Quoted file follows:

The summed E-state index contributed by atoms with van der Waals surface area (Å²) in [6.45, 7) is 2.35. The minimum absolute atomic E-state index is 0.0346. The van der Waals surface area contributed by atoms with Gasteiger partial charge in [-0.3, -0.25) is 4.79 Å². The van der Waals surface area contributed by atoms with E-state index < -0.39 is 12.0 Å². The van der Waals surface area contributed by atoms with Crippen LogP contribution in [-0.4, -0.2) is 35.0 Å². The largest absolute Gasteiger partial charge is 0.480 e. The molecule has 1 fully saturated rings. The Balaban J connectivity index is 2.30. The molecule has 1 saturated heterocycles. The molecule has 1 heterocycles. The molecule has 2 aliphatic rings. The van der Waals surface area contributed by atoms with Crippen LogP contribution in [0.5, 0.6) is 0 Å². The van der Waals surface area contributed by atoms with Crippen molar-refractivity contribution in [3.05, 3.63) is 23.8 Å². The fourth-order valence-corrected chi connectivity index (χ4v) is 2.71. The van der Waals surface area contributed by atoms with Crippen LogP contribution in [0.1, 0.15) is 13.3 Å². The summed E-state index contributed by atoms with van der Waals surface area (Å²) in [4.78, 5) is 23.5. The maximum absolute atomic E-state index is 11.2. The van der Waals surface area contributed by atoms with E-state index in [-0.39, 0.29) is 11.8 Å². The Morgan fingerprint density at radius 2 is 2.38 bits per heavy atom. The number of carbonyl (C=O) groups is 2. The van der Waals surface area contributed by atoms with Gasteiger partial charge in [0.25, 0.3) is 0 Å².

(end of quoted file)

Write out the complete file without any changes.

The summed E-state index contributed by atoms with van der Waals surface area (Å²) in [6.45, 7) is 2.35. The minimum absolute atomic E-state index is 0.0346. The van der Waals surface area contributed by atoms with Gasteiger partial charge in [-0.3, -0.25) is 4.79 Å². The van der Waals surface area contributed by atoms with E-state index < -0.39 is 12.0 Å². The van der Waals surface area contributed by atoms with Crippen LogP contribution in [-0.4, -0.2) is 35.0 Å². The largest absolute Gasteiger partial charge is 0.480 e. The molecule has 1 fully saturated rings. The Balaban J connectivity index is 2.30. The molecule has 1 saturated heterocycles. The molecule has 1 heterocycles. The molecule has 2 aliphatic rings. The van der Waals surface area contributed by atoms with Crippen LogP contribution in [0.5, 0.6) is 0 Å². The van der Waals surface area contributed by atoms with Crippen molar-refractivity contribution in [3.05, 3.63) is 23.8 Å². The fourth-order valence-corrected chi connectivity index (χ4v) is 2.71. The van der Waals surface area contributed by atoms with Crippen LogP contribution in [0.1, 0.15) is 13.3 Å². The summed E-state index contributed by atoms with van der Waals surface area (Å²) in [4.78, 5) is 23.5. The maximum absolute atomic E-state index is 11.2. The van der Waals surface area contributed by atoms with E-state index in [-0.39, 0.29) is 11.8 Å². The Morgan fingerprint density at radius 2 is 2.38 bits per heavy atom. The number of carbonyl (C=O) groups is 2. The van der Waals surface area contributed by atoms with Gasteiger partial charge in [0.25, 0.3) is 0 Å².